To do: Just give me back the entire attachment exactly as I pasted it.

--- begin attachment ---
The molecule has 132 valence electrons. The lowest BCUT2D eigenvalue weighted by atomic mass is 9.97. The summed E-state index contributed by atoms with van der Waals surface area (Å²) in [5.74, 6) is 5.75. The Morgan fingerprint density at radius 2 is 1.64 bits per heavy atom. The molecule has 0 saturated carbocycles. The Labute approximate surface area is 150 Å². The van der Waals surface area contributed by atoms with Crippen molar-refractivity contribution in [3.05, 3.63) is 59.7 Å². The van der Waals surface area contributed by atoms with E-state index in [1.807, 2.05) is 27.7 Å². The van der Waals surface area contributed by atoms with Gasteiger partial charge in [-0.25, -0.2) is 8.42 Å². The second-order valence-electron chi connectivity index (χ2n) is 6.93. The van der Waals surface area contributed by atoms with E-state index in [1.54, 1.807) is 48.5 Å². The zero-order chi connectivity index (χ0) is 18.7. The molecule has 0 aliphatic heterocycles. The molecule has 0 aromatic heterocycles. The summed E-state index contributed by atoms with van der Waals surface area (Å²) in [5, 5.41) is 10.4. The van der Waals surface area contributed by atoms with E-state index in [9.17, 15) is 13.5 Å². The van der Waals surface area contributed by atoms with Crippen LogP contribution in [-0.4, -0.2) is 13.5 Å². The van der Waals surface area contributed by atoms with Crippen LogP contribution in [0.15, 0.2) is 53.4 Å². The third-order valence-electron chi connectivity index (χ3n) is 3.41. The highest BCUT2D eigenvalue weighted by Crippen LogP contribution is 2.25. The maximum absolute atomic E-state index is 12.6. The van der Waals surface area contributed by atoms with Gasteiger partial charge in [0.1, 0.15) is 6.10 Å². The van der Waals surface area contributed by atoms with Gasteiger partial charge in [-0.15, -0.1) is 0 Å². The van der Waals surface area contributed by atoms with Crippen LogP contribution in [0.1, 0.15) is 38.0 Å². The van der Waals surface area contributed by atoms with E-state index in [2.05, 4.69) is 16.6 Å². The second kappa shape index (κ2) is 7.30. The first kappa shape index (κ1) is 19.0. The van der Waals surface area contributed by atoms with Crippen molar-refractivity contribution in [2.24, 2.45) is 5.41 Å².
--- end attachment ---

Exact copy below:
The molecule has 132 valence electrons. The lowest BCUT2D eigenvalue weighted by atomic mass is 9.97. The summed E-state index contributed by atoms with van der Waals surface area (Å²) in [5.74, 6) is 5.75. The Morgan fingerprint density at radius 2 is 1.64 bits per heavy atom. The molecule has 0 saturated carbocycles. The Labute approximate surface area is 150 Å². The van der Waals surface area contributed by atoms with Crippen molar-refractivity contribution in [3.05, 3.63) is 59.7 Å². The van der Waals surface area contributed by atoms with E-state index in [1.807, 2.05) is 27.7 Å². The van der Waals surface area contributed by atoms with Gasteiger partial charge in [-0.25, -0.2) is 8.42 Å². The second-order valence-electron chi connectivity index (χ2n) is 6.93. The van der Waals surface area contributed by atoms with E-state index in [1.54, 1.807) is 48.5 Å². The zero-order chi connectivity index (χ0) is 18.7. The molecule has 0 aliphatic heterocycles. The molecule has 0 aromatic heterocycles. The summed E-state index contributed by atoms with van der Waals surface area (Å²) in [5, 5.41) is 10.4. The van der Waals surface area contributed by atoms with E-state index in [9.17, 15) is 13.5 Å². The van der Waals surface area contributed by atoms with Crippen LogP contribution in [-0.4, -0.2) is 13.5 Å². The van der Waals surface area contributed by atoms with Crippen LogP contribution in [0.15, 0.2) is 53.4 Å². The third-order valence-electron chi connectivity index (χ3n) is 3.41. The highest BCUT2D eigenvalue weighted by Crippen LogP contribution is 2.25. The maximum absolute atomic E-state index is 12.6. The van der Waals surface area contributed by atoms with Gasteiger partial charge in [0.1, 0.15) is 6.10 Å². The van der Waals surface area contributed by atoms with Gasteiger partial charge in [-0.15, -0.1) is 0 Å². The van der Waals surface area contributed by atoms with Crippen LogP contribution in [0.1, 0.15) is 38.0 Å². The van der Waals surface area contributed by atoms with E-state index in [2.05, 4.69) is 16.6 Å². The second kappa shape index (κ2) is 7.30. The first kappa shape index (κ1) is 19.0. The van der Waals surface area contributed by atoms with Crippen molar-refractivity contribution in [2.24, 2.45) is 5.41 Å².